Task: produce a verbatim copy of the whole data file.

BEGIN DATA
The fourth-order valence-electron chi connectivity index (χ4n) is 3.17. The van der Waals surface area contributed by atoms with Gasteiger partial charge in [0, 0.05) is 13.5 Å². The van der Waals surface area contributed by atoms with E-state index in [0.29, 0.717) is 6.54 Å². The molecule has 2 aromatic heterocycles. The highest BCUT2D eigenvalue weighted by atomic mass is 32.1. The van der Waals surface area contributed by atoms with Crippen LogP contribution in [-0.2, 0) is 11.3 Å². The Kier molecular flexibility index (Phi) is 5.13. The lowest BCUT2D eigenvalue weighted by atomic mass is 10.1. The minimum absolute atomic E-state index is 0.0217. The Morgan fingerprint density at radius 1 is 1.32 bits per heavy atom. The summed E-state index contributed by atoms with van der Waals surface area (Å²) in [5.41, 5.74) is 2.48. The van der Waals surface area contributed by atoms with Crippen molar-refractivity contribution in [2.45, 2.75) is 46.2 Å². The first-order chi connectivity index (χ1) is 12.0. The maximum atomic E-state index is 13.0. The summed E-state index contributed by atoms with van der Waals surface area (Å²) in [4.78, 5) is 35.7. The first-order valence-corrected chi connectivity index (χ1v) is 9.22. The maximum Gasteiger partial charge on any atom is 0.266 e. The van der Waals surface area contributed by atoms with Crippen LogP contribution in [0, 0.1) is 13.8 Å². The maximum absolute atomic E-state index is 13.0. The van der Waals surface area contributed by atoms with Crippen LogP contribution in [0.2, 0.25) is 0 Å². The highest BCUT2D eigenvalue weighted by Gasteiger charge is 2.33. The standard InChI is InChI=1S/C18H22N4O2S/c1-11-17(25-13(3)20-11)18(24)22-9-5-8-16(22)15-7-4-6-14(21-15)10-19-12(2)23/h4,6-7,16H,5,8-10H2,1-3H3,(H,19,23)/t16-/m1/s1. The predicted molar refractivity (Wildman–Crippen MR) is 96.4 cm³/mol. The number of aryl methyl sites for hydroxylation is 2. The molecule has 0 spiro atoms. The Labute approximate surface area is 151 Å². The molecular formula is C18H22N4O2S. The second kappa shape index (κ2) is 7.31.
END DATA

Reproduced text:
The fourth-order valence-electron chi connectivity index (χ4n) is 3.17. The van der Waals surface area contributed by atoms with Gasteiger partial charge in [0, 0.05) is 13.5 Å². The van der Waals surface area contributed by atoms with E-state index in [0.29, 0.717) is 6.54 Å². The molecule has 2 aromatic heterocycles. The highest BCUT2D eigenvalue weighted by atomic mass is 32.1. The van der Waals surface area contributed by atoms with Crippen LogP contribution in [-0.2, 0) is 11.3 Å². The Kier molecular flexibility index (Phi) is 5.13. The lowest BCUT2D eigenvalue weighted by atomic mass is 10.1. The minimum absolute atomic E-state index is 0.0217. The Morgan fingerprint density at radius 1 is 1.32 bits per heavy atom. The summed E-state index contributed by atoms with van der Waals surface area (Å²) in [5.41, 5.74) is 2.48. The van der Waals surface area contributed by atoms with Crippen molar-refractivity contribution in [2.45, 2.75) is 46.2 Å². The first-order chi connectivity index (χ1) is 12.0. The maximum atomic E-state index is 13.0. The summed E-state index contributed by atoms with van der Waals surface area (Å²) in [4.78, 5) is 35.7. The first-order valence-corrected chi connectivity index (χ1v) is 9.22. The maximum Gasteiger partial charge on any atom is 0.266 e. The van der Waals surface area contributed by atoms with Crippen LogP contribution in [0, 0.1) is 13.8 Å². The maximum absolute atomic E-state index is 13.0. The van der Waals surface area contributed by atoms with Crippen LogP contribution in [0.2, 0.25) is 0 Å². The highest BCUT2D eigenvalue weighted by Gasteiger charge is 2.33. The standard InChI is InChI=1S/C18H22N4O2S/c1-11-17(25-13(3)20-11)18(24)22-9-5-8-16(22)15-7-4-6-14(21-15)10-19-12(2)23/h4,6-7,16H,5,8-10H2,1-3H3,(H,19,23)/t16-/m1/s1. The predicted molar refractivity (Wildman–Crippen MR) is 96.4 cm³/mol. The number of aryl methyl sites for hydroxylation is 2. The molecule has 0 spiro atoms. The Labute approximate surface area is 151 Å². The molecular formula is C18H22N4O2S. The second kappa shape index (κ2) is 7.31.